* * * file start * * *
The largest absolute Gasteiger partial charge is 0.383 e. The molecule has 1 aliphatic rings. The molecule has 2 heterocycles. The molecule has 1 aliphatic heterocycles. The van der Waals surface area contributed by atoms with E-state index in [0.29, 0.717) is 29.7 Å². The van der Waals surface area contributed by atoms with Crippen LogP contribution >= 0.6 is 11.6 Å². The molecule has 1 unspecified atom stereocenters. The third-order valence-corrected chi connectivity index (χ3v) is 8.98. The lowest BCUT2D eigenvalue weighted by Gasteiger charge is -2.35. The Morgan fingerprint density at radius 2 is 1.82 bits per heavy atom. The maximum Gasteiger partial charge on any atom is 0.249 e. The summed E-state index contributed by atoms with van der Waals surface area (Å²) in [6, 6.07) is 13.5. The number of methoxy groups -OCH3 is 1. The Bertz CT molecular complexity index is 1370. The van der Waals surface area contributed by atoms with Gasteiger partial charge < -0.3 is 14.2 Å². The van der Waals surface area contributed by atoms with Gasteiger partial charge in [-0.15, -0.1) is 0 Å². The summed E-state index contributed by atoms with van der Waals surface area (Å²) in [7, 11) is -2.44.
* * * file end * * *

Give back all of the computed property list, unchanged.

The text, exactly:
The largest absolute Gasteiger partial charge is 0.383 e. The molecule has 1 aliphatic rings. The molecule has 2 heterocycles. The molecule has 1 aliphatic heterocycles. The van der Waals surface area contributed by atoms with E-state index in [0.29, 0.717) is 29.7 Å². The van der Waals surface area contributed by atoms with Crippen LogP contribution >= 0.6 is 11.6 Å². The molecule has 1 unspecified atom stereocenters. The third-order valence-corrected chi connectivity index (χ3v) is 8.98. The lowest BCUT2D eigenvalue weighted by Gasteiger charge is -2.35. The Morgan fingerprint density at radius 2 is 1.82 bits per heavy atom. The maximum Gasteiger partial charge on any atom is 0.249 e. The summed E-state index contributed by atoms with van der Waals surface area (Å²) in [6, 6.07) is 13.5. The number of methoxy groups -OCH3 is 1. The Bertz CT molecular complexity index is 1370. The van der Waals surface area contributed by atoms with Gasteiger partial charge < -0.3 is 14.2 Å². The van der Waals surface area contributed by atoms with Gasteiger partial charge in [-0.15, -0.1) is 0 Å². The summed E-state index contributed by atoms with van der Waals surface area (Å²) in [7, 11) is -2.44.